Two Eyes Vying
How is binocular rivalry waged at the neuronal level? We compared two groups of nerve cells in the visual cortices of cats: one group dealt with the characteristics of the left image, the other with those of the right. From an animal's behavior we could tell which image it was looking at during any given moment. Whichever side occupied the feline's attention showed superior neuronal synchronization. In contrast, when we then compared the neurons' firing rates, we observed no difference. This result demonstrated that the degree of neuronal synchronization decisively influences which incoming signals are further processed and thus becomes relevant to the consciousness's perception.

Fries also showed that active, intentional control of attention can influence gamma synchronization. He worked in Desimone's lab with macaques that had learned to direct their attention to a particular spot on the monitor screen in response to a signal; a stimulus would appear at that location after a short delay. If this stimulus appeared at the expected location, the gamma oscillations were clearly stronger. Synchronization immediately weakened, however, as soon as the research animals switched their attention to other stimuli.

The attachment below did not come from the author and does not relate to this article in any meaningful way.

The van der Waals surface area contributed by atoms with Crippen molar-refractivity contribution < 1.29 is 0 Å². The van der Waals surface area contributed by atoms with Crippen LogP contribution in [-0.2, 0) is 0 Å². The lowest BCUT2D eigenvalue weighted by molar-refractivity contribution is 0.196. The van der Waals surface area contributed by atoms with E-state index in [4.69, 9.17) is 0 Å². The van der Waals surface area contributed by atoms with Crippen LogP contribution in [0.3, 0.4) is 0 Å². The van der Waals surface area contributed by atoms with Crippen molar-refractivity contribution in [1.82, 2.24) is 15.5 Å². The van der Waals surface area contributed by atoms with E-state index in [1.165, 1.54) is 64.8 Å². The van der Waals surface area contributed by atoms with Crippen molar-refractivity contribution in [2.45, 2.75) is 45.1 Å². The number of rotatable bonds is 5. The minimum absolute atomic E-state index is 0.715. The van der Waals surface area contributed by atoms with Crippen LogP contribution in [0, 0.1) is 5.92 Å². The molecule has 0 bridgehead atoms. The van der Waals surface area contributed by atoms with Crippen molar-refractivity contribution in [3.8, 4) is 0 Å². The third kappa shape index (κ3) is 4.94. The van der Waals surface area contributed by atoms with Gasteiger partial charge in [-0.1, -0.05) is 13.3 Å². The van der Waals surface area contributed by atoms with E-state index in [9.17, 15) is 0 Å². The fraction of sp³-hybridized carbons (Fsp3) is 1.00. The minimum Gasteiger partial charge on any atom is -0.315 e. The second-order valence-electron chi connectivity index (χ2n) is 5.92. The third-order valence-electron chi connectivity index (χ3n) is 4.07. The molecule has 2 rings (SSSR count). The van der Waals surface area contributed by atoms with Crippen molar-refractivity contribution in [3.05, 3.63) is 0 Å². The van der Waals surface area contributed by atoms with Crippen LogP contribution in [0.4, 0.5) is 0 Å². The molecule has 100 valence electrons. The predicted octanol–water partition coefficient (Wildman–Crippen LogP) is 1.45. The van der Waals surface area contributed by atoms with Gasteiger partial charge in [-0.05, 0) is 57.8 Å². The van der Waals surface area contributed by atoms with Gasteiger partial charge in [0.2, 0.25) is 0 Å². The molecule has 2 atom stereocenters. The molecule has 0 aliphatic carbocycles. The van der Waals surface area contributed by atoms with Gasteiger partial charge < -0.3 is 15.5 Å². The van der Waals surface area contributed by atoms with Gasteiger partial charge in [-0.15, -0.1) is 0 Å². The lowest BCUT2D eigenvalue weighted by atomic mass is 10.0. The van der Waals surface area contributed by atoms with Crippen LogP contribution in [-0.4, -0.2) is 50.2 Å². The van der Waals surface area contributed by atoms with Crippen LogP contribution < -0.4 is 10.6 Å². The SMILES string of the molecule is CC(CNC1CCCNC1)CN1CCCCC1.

For humans, such experiments using implanted electrodes are possible only during brain surgery. As a result we usually measure gamma activity by means of electroencephalography (EEG). We recently carried out an attention experiment in which subjects read letters that flashed briefly on a computer monitor [see box below]. Most of the letters were black, but now and again we inserted a few green letters, which we asked the subjects to count. Analysis of the EEG signals taken during the tests showed that only the unexpected appearance of green letters produced an increase in the high-frequency part of the gamma band.

Expectant Neurons
The effect of expectation reveals itself especially clearly in an experiment using acoustic stimuli. We asked listeners to pay particular attention to high tones in a series of more or less similar tones. When they heard the target tone, a high-frequency gamma-band activity appeared in the brain; in contrast, unexpected loud noises, which automatically call attention to themselves, did not elicit this effect.